The Reserve Bank of India (RBI) on Wednesday issued a draft circular on the issuance of debit, credit and prepaid cards, where customers have the power of their desired card network or issuer rather than continuing with the issuing bank or finance companies.
The central bank said in its draft circular that card issuers, such as Visa, MasterCard and RuPay, will issue cards across more than one card network and should provide customers the option to choose any one among the multiple card networks.
The central bank states that the proposed rules would be applicable to both banks and non-bank financial companies that issue credit cards, debit cards or prepaid cards.
What’s the proposal?
The Reserve Bank of India has proposed that from October 1, credit card issuers will be required to give customers the option to choose the network of their choice. Therefore, card users can switch from one network to another.
Indian customers currently have access to five credit card networks: Visa, MasterCard, RuPay, American Express and Diner's Club. From October 1, customers can shift to any network.
The RBI's draft circular also restrained card issuers from entering into agreements that limited their ability to link up with other card schemes.
“Card issuers and card networks should ensure that they adhere with these requirements in existing agreements at the time of amendment or renewal and fresh agreements executed from the date of the RBI circular,” the notification said.
The Reserve Bank of India added that this option may be exercised by customers at the time of issuing or later. The RBI said these changes will be effective from October 1 and stakeholder feedback is invited by August 4
What does the RBI expect to change?
According to the RBI, when banks tie up with card networks to offer their services, customers don't have the choice to choose those offerings.
The central bank noted that some banks require customers to accept certain card networks that they may not prefer.
"It is observed that the existing arrangements between card networks and card issuers (banks and non-banks) are not conducive to the availability of choice for customers,” the RBI noted.
In 2021, the Reserve Bank of India (RBI) indefinitely barred Mastercard, American Express and Diners Club from issuing new debit, credit or prepaid cards to customers over noncompliance with local data storage rules.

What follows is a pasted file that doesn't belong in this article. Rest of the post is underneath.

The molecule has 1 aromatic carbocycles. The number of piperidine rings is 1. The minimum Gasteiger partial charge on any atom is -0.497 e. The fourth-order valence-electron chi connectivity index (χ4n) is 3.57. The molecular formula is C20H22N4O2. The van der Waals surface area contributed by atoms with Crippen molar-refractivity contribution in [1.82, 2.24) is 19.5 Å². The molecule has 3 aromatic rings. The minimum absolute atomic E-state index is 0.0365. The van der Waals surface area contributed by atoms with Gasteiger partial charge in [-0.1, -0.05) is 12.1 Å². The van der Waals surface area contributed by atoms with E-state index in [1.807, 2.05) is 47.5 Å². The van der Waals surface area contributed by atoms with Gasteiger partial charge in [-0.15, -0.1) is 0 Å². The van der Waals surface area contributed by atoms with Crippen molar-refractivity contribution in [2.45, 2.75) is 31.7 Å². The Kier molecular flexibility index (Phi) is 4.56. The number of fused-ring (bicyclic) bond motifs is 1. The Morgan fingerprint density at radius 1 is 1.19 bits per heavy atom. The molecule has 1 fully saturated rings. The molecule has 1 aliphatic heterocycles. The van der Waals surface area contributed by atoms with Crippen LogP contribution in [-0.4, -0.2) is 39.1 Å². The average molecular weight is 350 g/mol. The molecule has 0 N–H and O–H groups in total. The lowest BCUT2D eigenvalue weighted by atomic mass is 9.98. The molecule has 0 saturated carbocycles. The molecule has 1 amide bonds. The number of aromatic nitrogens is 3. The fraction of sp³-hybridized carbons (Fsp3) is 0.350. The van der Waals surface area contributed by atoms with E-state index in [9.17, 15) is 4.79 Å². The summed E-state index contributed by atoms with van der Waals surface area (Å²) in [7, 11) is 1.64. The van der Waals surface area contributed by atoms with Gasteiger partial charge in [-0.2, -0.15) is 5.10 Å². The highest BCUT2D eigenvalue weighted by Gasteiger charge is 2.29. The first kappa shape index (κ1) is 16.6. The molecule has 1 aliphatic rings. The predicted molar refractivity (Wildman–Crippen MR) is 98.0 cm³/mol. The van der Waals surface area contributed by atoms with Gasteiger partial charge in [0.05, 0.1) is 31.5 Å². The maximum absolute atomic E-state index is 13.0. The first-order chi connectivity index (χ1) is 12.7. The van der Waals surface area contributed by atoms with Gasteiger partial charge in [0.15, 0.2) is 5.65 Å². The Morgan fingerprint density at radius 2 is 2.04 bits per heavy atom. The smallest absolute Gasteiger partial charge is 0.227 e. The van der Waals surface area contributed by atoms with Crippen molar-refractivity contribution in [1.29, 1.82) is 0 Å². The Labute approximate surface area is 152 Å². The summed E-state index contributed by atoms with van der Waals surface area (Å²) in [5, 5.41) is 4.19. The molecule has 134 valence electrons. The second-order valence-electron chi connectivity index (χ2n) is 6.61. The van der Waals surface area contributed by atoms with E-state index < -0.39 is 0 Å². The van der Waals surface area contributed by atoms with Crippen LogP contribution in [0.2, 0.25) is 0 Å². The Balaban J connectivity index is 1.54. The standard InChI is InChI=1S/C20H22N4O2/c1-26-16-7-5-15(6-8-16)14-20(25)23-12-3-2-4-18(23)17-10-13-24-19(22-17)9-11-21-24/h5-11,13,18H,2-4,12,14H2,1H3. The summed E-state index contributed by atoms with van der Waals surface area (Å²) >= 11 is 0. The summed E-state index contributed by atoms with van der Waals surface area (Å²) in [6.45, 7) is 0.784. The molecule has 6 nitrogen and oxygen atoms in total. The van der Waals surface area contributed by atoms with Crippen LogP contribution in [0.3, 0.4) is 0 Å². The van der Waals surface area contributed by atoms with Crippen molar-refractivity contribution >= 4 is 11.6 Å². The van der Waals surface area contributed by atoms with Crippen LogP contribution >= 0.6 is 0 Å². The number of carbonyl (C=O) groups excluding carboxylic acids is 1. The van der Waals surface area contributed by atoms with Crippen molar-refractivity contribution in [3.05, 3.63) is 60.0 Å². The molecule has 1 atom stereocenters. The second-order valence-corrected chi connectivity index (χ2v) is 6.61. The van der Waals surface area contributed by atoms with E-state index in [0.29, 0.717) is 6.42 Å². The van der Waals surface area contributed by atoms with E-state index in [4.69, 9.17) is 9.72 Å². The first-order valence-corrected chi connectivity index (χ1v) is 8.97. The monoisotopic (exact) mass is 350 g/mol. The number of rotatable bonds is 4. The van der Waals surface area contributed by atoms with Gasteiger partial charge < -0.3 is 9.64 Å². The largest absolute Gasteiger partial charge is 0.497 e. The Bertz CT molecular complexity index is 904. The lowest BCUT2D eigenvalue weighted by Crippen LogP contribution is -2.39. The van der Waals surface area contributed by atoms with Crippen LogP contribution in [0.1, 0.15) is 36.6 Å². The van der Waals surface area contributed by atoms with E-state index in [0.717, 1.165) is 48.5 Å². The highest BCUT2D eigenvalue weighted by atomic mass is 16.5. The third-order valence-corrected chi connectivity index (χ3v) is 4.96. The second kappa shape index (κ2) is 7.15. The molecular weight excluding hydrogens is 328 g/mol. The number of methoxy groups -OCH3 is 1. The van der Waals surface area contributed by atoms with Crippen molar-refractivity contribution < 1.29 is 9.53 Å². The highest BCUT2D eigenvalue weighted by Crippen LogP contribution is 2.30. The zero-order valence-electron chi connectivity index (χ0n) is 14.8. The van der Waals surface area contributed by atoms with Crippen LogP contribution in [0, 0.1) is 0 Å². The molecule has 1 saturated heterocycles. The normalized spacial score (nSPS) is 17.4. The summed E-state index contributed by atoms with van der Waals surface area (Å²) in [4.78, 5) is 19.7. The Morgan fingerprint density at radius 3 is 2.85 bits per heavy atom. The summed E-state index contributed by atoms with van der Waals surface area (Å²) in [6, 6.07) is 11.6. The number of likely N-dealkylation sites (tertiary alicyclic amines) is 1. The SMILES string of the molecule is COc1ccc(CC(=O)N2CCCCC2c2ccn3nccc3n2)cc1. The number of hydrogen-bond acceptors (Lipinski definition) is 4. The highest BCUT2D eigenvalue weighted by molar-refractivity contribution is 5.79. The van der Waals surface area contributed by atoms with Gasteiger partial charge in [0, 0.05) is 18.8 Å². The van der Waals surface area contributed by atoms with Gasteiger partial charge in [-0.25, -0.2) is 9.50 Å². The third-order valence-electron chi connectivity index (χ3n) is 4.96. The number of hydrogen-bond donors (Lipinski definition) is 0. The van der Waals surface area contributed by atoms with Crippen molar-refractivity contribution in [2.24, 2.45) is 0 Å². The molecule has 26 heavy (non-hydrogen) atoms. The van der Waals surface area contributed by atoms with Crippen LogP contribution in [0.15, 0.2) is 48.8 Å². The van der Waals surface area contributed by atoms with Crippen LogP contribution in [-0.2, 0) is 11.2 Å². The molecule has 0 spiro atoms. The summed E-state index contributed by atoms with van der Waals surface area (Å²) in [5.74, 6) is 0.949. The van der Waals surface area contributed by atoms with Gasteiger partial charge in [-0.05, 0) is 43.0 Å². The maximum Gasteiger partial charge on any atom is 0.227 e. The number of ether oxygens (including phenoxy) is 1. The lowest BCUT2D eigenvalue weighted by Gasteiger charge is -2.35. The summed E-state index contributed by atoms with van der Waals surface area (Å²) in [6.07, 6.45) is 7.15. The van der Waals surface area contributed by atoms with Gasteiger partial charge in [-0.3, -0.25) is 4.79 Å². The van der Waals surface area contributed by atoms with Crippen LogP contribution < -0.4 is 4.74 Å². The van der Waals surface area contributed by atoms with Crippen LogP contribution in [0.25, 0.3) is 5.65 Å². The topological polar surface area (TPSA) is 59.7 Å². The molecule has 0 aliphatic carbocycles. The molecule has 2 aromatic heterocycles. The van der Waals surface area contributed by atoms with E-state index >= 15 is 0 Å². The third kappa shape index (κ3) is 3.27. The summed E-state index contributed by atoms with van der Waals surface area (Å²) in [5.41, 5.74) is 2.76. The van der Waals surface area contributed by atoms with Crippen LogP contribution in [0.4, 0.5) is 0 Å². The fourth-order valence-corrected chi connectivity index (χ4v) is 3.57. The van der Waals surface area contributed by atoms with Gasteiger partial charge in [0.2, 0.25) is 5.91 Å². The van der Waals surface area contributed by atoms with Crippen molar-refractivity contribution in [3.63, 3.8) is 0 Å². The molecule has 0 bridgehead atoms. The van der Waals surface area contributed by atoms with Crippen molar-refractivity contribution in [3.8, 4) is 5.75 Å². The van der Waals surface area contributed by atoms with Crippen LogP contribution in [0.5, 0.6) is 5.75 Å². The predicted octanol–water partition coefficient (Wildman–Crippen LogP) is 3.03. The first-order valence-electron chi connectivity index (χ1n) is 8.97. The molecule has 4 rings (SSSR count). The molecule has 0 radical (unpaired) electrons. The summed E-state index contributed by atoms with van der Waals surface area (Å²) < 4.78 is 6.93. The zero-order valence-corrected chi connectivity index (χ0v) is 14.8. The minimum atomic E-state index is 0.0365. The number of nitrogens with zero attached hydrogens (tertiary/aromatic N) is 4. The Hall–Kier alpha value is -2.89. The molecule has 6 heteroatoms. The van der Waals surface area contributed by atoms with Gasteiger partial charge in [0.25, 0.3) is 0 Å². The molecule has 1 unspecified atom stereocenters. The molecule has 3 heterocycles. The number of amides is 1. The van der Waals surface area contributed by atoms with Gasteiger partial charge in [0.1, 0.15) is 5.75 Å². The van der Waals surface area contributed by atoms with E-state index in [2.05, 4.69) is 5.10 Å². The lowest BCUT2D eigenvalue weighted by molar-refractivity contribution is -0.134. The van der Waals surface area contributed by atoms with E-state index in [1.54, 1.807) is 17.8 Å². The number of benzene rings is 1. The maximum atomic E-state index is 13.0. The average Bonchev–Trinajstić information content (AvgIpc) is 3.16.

The ban was later lifted in June 2022 after the central bank noted the company's compliance with payment data storage regulations.
How can one port their credit cards?
As per RBI's proposed guidelines, the option of card scheme portability will be included in existing agreements either at the time of renewal or in fresh agreements executed from the date of circular.
The RBI said card issuers and card schemes will ensure they comply with the following requirements:
Existing agreements at the time of their amendment or renewal thereof, and Fresh agreements executed from the date of this circular.
Why does it matter?
India saw explosive growth in credit cards outstanding in FY23. According to RBI data, credit cards outstanding has soared to Rs 2 lakh crore, up 29.7 percent year-on-year. Banks have issued Rs 8.65 crore worth of credit cards, as of April 2023.
Presently, monthly credit payments exceed INR 1 crore every month and card payments touching Rs 1.32 lakh crore in the month of April 2023.
The introduction of customer priority in card network can warm up the segment and boost competition among international and homegrown network companies.
“Traditionally, consumer choice in cards in India has rarely been network-driven. Unlike in markets like the US, choice has been driven by issuer and core value proposition. The RBI proposal is an important step, as it will provide more choice to consumers, while ending exclusive issuer agreements it has made Card networks with major issuers This will provide banks with a much-needed incentive to issue credit cards on UPI, as it is clearly the strongest offering on the credit side of the Rupay network On the debit side, most of the issuance volume is currently on Rupay and most PSUs issue RuPay cards exclusively Default,” said Ranadurjay Talukdar, Partner and Payments Sector Leader at EY India.
“In the short term, for banks, the cost of implementation and compliance will go up. This is mainly because it is now a regulatory requirement. Most banks were already issuing multiple network cards, especially since MasterCard, Diners and American Express stopped supplying due to location data. Banks have already learned At the time it has multiple networks and plans for BCP. Other than that, co-branded cards are mostly exclusives and those deals will be subject to changes. To repeat again, changes are unlikely to be on the network," said Mohit Bedi, Kiwi's chief Business Officer and Co-founder.
He added, “For networks, especially newer and smaller ones like Rupay, Diners, etc., will gain cause more banks will start onboarding them. Visa and Master are two competing brands and since the circular specifies ‘any two networks’ they might give an option of not competing one. Hence, I feel Our home network will gain."
"There are genuine concerns from customers regarding substantially higher interest rates charged by banks for issuing a credit card. There are concerns about resolving complaints and transparency. It looks like the RBI wants to open up the card markets to the public." Fears. Although competition can hamper the profitability of card issuers and networks alike, we hope that the volumes shown will adequately offset the losses, said Dr A V Arunkumar, Professor, School of Business, RV University, Bangalore.
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